Thursday, April 14, 2011

Unintended consequences: King Ludd was right

Natural science has a funny way of bumping up against high tech. While we are way past the point of  rationally discussing whether we'd be better off without automobiles, industrialized agriculture, or Auto-Tune (I'd vote against all three), not all high tech gadgets are irreversibly entrenched in our culture.

King Ludd--waiting for rain to wash his hands
Hands-free sinks have always annoyed me--I like being able to alter the water temperature, and I have a bad habit of setting my papers down on the sink's edge, with predictable consequences. They make sense, though--less touching, more sanitary. The last thing a hand touches before turning on a bathroom sink may be a less-than-pristine orifice.

Hospitals have spent oodles of dollars installing the sinks for this reason. Nosocomial (hospital-acquired) infections are a huge expense, and despite occasional evidence to the contrary, hospitals want their patients to get better.

Alas, turns out the money may be wasted. A Johns Hopkins study shows that automatic faucets may increase risks of nosocomial infections; the fancy valves used in the high-tech sinks serve as breeding grounds for Legionella bacteria.

As a result, "hospital leadership elected to use traditional fixtures – some 1,080 of them – in all patient care areas in the new clinical buildings currently under construction at Johns Hopkins’ East Baltimore campus." Yep, they're removing the high-tech fancy doo-dad sinks and replacing them with, ahem, traditional fixtures.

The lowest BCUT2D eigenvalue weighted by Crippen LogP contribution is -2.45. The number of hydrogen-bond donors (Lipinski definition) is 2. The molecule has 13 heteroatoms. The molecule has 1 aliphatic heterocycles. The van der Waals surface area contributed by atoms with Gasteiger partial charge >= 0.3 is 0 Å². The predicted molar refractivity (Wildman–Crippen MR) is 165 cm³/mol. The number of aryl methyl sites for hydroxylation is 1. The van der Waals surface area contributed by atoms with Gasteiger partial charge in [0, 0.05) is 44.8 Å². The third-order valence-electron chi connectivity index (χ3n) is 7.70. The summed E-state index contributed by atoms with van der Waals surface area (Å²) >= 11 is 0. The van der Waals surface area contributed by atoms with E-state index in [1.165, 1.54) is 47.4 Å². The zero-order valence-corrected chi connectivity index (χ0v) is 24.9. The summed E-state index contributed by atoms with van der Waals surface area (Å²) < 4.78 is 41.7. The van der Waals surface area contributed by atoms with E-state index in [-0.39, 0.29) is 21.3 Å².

How many high-tech devices in the classroom truly improve education? 

Maybe if they look at the morbidity from cars, they'll consider removing the parking lots, too.


Anonymous said...

Cars don't make people obese and unfit. The combination of mouths and cars make people obese and unfit.
Sorry, doesn't have quite the ring of "guns don't kill people" - I did my best with what I have.

doyle said...

Dear Anonymous,

I'm not concerned with the obesity--people can still make choices about walking or driving. I'm concerned about the tremendous environmental and cultural damage done to all of us, even those who choose not to use the technology.

If we were rational critters, we'd be having a long hard look at how we use cars.

But we're not...

Kathryn J said...

Not many tech things improve education. In my school, teachers get smartboards and clicker systems - not me, I'm too new. I get nothing I don't scrounge.

I need beakers. I don't want a smartboard or clickers but I do want lab equipment. I want them to replace the chemicals I used last semester so that I can actually teach Chemistry. Simulations are worthless.

Why would students believe something on a screen that they accessed with a clicker? They have certainly learned that anything can be created in a videogame.